HF: Could you discuss the significance of the garden, the knife, and the inner room as thematic elements?
ALPB: As I revised, I found the poems coalescing around those three broad ideas—of growing and nourishment and the household; of violence, specifically violence done by men; and of the inner spaces, both physical and psychic or emotional, that women and other people of marginalized genders have created to sustain themselves.
HF: The collection’s first poem ends with the single word “magic”; the last poem in Smaller Songs ends with the phrase “alive to myself.” Throughout the collection, it seems that magic has much to do with observation, and in turn that observation has much to do with being alive to oneself. What kinds of observations do you hope your readers will draw from this collection?
ALPB: I hope the book proposes, or reminds of, the right to be alive to oneself—to live and thrive in cultures that may not consistently affirm our agency. The people whose lives (real or imagined) made it into traditional ballads were constrained by ideas about gender and class and race—and often magic, or something like it, is there to remind us that there is more at work in the world than those structures.
HF: Who is the speaker of these poems? Is there more than one?
ALPB: Me, sometimes; sometimes maybe it’s the voice of the ballads talking to me. Or me giving advice to myself. The speakers are steeped in the world of the old ballads, but not constrained by that world; they’re able to reinvent it.
HF: Why did you choose the poem “Manage cheerfully…,” from “Songs of the Garden,” to set to music?
ALPB: My partner, Allen Phillips Bell, and I chose it together—he wrote the music. The poem worked well metrically for a song, and we liked the symmetry of the four lines. And it was lighter in tone than some of the other poems we considered. He wrote a harmony line for it too, and when we sing it together I keep time with a kids’ rhythm instrument that’s basically jingle bells on a stick. It seems appropriate for the song’s marrying of solemnity and, well, cheer.
HF: Do you have a favorite revision strategy?
ALPB: I like having all the revisions of a poem printed out, held together with a paper clip or a binder clip; I print out each version after I’ve revised it. If I try to revise on screen only, my hands and the machine move faster than my brain and I lose things. I used to type each draft on my Smith-Corona Silent; I still like to do that, especially for early versions. It’s important to let the lines live in the physical world.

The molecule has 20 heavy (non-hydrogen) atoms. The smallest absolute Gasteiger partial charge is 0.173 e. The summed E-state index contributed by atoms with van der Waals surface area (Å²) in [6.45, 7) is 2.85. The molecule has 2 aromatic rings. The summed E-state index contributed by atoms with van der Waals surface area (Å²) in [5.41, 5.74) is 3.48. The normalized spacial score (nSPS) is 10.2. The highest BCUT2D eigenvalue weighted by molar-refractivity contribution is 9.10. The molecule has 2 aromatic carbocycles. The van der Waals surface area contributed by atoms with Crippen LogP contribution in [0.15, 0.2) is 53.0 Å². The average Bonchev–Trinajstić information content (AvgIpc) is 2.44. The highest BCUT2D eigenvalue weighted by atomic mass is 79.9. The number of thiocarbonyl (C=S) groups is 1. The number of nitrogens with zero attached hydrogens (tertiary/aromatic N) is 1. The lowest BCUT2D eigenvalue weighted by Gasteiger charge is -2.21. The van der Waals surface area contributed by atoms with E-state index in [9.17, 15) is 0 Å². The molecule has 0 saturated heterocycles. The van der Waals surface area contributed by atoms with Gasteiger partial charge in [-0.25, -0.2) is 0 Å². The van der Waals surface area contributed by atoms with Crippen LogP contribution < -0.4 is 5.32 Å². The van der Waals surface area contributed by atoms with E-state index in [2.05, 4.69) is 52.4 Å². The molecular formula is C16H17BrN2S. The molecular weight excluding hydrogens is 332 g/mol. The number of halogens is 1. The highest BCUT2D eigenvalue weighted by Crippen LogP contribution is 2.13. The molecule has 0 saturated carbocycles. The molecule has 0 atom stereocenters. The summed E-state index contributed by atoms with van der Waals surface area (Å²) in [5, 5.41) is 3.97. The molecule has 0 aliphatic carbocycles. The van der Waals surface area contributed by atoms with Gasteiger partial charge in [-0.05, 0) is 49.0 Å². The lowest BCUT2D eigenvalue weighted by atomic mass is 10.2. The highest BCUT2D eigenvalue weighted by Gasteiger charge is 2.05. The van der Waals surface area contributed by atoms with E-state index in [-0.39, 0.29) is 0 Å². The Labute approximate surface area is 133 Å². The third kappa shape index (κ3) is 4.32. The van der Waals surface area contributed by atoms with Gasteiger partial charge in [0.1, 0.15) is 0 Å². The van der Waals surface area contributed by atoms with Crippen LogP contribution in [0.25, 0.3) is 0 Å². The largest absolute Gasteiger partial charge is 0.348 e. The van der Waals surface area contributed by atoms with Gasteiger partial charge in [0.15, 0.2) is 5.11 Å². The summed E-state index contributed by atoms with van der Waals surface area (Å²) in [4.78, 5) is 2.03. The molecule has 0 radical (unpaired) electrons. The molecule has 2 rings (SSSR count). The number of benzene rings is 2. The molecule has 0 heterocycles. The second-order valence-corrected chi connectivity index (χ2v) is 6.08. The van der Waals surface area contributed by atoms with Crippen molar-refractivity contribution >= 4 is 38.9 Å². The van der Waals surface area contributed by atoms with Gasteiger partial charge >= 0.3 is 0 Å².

HF: What are you working on now?
ALPB: I’m working on a collection that includes poems in support of plant communities, as well as notes to self on labor and rest, living in a time of climate crisis, and inhabiting a female body. I’m also in the process of revising and expanding a portable craft guide, A Pocket Book of Forms.
HF: What advice would you offer to students interested in creative writing?
ALPB: Make stuff! Make lots of stuff. Also, be rigorous about learning elements of craft—for poetry, fixed forms old and new, meter, strategies for enjambment. Find ways to interact with older texts that allow you to do something new with them. Be kind to your work—especially when it’s new, don’t treat it harshly. And later, be kind by being clear and thorough and wildly enthusiastic about revision. But mostly, make room in your life for the pleasure of making poems, and of reading lots of other people’s.
Anna Lena Phillips Bell is the author of Ornament, winner of the Vassar Miller Poetry Prize, and the chapbook Smaller Songs, from St. Brigid Press. Her artist’s books, including A Pocket Book of Forms, a travel-sized guide to prosody, have been selected for exhibitions at Abecedarian Gallery and Asheville Bookworks. The recipient of a North Carolina Arts Council Fellowship in literature, and the winner of the 2021 Winter Anthology Contest, she teaches in the creative writing department at UNC Wilmington and is the editor of Ecotone.
Hope Fischbach is a fifth grade teacher and freelance writer based in Corpus Christi, Texas. She holds a BA in English and Spanish from Lee University in Cleveland, Tennessee. Her work has appeared in Grist, Whale Road Review, Cleaver Magazine, 30 North Literary Review, EcoTheo Review, and elsewhere.